My right to choose when I die: Tony Nicklinson in his own words

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I need help in almost every aspect of my life. I cannot scratch if I itch, I cannot pick my nose if it is blocked and I can eat only if I am fed like a baby – only I won't grow out of it. I have no privacy or dignity left. I am washed, dressed and put to bed by carers who are, after all, still strangers. You try defecating to order while suspended in a sling over a commode and see how you get on.

I am fed up with my life and don't want to spend the next 20 years or so like this. Am I grateful that the Athens doctors saved my life? No, I am not. If I had my time again, and knew then what I know now, I would not have called the ambulance.

I was given no choice as to whether or not I wanted to be saved. What I object to is having my right to choose taken away from me after I had been saved. If my right to choose life or death at the time of initial crisis is reasonably taken away, it is only fair to have the right to choose back when one gets over the initial crisis.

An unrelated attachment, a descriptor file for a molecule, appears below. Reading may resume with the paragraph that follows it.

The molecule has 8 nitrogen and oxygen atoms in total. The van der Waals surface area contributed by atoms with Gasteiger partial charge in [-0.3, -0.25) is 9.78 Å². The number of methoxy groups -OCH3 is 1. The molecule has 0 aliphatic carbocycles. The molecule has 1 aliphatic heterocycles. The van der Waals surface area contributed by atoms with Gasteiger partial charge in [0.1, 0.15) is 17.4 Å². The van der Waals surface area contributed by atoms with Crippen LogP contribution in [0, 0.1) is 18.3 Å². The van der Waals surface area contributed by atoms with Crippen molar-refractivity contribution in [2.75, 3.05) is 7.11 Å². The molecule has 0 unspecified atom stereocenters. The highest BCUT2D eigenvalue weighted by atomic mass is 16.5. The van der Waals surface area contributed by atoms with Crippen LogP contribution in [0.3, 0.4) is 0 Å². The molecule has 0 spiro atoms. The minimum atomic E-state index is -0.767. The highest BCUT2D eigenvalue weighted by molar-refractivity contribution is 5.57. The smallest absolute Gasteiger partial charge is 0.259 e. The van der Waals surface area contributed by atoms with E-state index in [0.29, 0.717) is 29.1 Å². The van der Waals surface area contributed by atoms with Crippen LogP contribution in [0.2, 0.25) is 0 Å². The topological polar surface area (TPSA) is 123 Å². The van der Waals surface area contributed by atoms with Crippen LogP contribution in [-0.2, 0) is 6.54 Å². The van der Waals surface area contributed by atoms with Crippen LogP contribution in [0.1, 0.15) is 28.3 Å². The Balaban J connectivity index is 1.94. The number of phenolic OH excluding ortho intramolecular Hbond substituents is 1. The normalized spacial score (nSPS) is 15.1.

If I am lucky I will acquire a life-threatening illness such as cancer so that I can refuse treatment and say no to those who would keep me alive against my will. By all means protect the vulnerable. By vulnerable I mean those who cannot make decisions for themselves – just don't include me.

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